Advocacy 101

1. Research.

The most important first step is research.  If you are not familiar with your state government, take a look at the post How a Bill Becomes a Law, it should get you started in thinking about the legislative process.  Be familiar with current Legislation, this post connects you to copies of the legislation currently in effect or under consideration. You should also be familiar with some of the Research that supports the use of Pulse Ox in newborn care. Your state might already have a bill or drafts of a bill, so make sure to connect with other advocates. Learn about the federal recommendation and how that might impact efforts in your area. While a simple tool, pulse oximetry screening must be implemented correctly. Gather information about protocols.

2. Identify the Key Parties in Your Area.

Find out which lawmaker represents you, who might be interested in your cause, and start reaching out.  Take a look at But What About the Politics? to help navigate the politics in your state. Reach out to influential groups in your area like the American Heart Association and March of Dimes. The AHA testified on behalf of the bill in New Jersey, and the March of Dimes testified for the bill in Indiana. Contact the lobby leader at those groups or someone in communications to connect you. Find others in your state working on pulse oximetry advocacy. Reach out to clinicians and build relationships to support your efforts.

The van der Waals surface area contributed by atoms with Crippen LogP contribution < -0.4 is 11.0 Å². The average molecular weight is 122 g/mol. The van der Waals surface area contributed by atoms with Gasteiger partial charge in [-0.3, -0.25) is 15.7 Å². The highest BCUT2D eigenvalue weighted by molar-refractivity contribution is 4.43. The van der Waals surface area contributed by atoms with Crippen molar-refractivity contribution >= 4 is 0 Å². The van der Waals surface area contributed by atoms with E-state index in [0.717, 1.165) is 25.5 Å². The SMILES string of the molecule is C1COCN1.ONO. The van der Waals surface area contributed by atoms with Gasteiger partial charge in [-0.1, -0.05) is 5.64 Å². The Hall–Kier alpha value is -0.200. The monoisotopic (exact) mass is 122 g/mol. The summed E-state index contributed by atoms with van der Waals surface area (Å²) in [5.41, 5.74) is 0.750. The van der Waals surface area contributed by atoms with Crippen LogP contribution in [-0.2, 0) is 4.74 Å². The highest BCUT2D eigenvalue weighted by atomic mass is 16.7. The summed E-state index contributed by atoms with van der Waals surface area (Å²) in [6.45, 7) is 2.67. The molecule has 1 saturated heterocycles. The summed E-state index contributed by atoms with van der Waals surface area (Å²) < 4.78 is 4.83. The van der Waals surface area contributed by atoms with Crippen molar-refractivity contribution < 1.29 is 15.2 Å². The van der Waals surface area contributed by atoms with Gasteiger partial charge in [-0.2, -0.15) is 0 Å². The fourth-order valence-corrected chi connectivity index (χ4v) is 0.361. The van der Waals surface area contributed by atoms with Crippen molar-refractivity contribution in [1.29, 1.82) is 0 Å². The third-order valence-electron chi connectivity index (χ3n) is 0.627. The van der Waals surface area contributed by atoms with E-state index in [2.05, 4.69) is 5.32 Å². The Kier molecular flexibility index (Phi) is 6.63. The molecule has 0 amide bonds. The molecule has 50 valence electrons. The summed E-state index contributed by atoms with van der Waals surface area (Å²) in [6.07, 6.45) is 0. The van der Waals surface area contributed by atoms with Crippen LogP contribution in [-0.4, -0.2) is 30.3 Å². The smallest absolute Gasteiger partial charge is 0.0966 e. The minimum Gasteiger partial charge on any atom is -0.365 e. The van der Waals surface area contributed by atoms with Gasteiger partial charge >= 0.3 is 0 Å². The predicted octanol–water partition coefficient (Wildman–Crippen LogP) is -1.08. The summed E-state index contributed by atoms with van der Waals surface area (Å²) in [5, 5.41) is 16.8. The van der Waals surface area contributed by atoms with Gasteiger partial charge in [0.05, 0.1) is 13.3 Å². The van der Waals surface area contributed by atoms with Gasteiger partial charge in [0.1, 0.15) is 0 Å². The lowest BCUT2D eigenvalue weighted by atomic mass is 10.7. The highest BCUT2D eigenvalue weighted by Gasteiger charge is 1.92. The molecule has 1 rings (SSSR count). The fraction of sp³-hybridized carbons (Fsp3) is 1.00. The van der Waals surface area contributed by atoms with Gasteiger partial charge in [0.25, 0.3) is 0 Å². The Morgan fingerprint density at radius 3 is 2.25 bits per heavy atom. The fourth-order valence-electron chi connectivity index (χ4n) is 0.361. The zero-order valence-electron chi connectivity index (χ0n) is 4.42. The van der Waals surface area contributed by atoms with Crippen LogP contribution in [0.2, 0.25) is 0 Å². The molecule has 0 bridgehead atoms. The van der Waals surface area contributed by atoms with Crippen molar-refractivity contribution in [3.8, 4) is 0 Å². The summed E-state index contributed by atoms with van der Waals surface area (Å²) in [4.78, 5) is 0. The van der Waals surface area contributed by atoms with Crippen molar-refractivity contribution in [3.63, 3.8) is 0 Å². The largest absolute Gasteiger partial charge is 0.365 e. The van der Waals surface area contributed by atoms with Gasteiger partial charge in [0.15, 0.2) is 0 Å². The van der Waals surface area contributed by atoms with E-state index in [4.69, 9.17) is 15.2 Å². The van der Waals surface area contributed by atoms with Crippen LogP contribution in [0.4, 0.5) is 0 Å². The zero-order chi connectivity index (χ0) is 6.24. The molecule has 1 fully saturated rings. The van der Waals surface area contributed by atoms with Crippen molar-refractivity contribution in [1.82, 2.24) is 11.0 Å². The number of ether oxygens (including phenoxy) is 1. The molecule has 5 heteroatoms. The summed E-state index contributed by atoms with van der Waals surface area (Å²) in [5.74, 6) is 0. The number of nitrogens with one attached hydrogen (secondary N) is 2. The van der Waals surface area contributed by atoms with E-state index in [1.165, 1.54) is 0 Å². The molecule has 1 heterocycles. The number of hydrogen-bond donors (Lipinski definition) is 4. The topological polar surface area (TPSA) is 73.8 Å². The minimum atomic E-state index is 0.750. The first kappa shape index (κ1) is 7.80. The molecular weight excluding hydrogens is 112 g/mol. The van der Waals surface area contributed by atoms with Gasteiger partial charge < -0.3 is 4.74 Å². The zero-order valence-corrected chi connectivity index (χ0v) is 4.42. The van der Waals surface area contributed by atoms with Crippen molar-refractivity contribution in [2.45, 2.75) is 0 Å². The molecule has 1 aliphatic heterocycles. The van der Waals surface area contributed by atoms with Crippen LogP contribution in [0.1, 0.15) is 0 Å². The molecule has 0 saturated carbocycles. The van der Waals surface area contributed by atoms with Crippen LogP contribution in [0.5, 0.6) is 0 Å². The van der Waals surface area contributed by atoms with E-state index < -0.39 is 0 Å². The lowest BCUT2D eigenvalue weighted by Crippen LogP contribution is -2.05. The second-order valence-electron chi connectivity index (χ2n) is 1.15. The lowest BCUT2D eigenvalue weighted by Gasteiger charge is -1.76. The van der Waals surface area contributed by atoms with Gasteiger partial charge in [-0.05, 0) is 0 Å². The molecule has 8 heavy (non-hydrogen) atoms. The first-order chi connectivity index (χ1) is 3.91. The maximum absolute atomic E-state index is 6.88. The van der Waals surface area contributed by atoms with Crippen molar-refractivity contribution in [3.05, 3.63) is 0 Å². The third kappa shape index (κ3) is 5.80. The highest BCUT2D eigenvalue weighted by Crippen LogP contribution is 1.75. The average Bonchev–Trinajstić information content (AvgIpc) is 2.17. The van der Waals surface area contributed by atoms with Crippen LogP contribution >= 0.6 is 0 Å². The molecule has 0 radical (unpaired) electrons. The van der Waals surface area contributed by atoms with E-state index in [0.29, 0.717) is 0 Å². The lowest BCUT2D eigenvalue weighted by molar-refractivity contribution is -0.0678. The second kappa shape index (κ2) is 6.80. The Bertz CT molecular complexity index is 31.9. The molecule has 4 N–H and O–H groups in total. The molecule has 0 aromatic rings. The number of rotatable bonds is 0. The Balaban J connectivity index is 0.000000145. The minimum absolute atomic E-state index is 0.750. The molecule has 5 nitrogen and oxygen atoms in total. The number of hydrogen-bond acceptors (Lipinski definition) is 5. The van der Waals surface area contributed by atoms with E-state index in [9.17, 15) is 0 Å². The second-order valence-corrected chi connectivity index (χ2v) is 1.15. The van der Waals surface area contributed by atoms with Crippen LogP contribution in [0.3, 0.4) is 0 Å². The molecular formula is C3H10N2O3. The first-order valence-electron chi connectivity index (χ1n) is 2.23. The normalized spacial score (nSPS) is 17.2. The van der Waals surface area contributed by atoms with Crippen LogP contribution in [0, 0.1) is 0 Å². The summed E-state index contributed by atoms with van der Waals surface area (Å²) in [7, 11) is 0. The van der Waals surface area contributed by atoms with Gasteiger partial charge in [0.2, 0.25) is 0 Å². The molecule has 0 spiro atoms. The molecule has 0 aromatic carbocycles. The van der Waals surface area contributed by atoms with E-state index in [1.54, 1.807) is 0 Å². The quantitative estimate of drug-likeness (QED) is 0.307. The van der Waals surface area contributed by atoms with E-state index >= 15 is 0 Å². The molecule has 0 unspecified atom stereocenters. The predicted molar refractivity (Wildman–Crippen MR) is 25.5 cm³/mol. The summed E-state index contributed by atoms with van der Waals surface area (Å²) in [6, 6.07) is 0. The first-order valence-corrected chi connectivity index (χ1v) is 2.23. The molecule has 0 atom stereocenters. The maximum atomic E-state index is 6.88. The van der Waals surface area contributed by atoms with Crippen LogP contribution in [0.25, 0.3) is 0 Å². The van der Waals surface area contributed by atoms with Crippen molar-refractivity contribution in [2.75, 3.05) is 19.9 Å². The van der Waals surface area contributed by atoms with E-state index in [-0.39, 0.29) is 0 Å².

3. Reach out.

Many people get nervous when it comes to making connections to their legislators.  For some tips, take a look at the page about Letter Writing. Garner support in social media and contact the traditional media. For guidelines about how to do this, visit our public relations section.

4. Be persistent!

Realize that the entire process could take several months or several years. Be flexible as well. A law might not be the best route for your state. For example, in Indiana, a program is in the works without a law. Be prepared to write follow up letters and to rally supporters for help. If one newspaper doesn’t write your story, contact another.